DOE’s Dr Inés R. Triay heads
She leads the cleanup of Cold War radioactive waste: the largest, most complex environmental program in the world
By Heidi Russell Rafferty
Senior Contributing Editor
Her family’s dramatic flight from Cuba to the U.S. in 1961 overshadowed the early life of Dr Inés R. Triay. Service to the adopted country that gave her refuge has been the central focus of her career.
In 2007 Triay became principal deputy assistant secretary for the environmental management program of the U.S. Department of Energy (DOE). She provides leadership for the safe and efficient cleanup of radioactive waste from the nation’s Cold War nuclear weapon production and research activities. This is the largest, most diverse and technically complex environmental cleanup program in the world, originally involving a hundred-plus sites in more than thirty states. It’s grown considerably since it began.
“The chance to succeed is available to people who come to America in pursuit of a better life. You are so grateful for it that it overrides all other considerations,” Triay says. “You want to serve your country and do the right thing every day for the great people of America. It’s a core value throughout your career; an internal compass that drives every action.”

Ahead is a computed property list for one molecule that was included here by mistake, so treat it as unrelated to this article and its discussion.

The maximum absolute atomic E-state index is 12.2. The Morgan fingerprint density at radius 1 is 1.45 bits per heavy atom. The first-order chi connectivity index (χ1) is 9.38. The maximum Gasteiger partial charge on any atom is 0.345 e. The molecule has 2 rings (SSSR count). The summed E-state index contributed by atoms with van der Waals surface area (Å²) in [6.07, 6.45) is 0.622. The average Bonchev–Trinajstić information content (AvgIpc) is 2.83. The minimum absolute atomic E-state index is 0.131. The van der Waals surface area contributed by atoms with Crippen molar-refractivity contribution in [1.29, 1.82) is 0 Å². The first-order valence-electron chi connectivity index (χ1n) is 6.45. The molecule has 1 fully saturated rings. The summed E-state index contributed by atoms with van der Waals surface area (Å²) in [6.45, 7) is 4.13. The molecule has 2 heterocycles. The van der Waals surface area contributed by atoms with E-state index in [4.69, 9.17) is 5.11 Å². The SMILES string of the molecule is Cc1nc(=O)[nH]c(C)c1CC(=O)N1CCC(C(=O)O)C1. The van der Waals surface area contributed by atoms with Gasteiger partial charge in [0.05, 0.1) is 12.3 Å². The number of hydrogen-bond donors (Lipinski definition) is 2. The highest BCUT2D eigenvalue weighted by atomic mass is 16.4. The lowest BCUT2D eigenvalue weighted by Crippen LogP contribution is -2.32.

Managing the process
It’s Triay’s job to oversee more than seventy federal project directors who lead a corps of experts in environmental management issues. The work is being done by 30,000 people in the federal government and contractor workforce, Triay says.
The cleanup effort costs about $6 billion a year. But the life cycle cost of the effort may end up close to $300 billion. “We’re cleaning up the legacy of the Cold War and energy research performed by the DOE and its predecessors,” Triay explains.
“Our work is with highly radioactive waste in underground tanks and excess nuclear materials, as well as lower-level waste and contaminated soil, contaminated water and excess facilities.”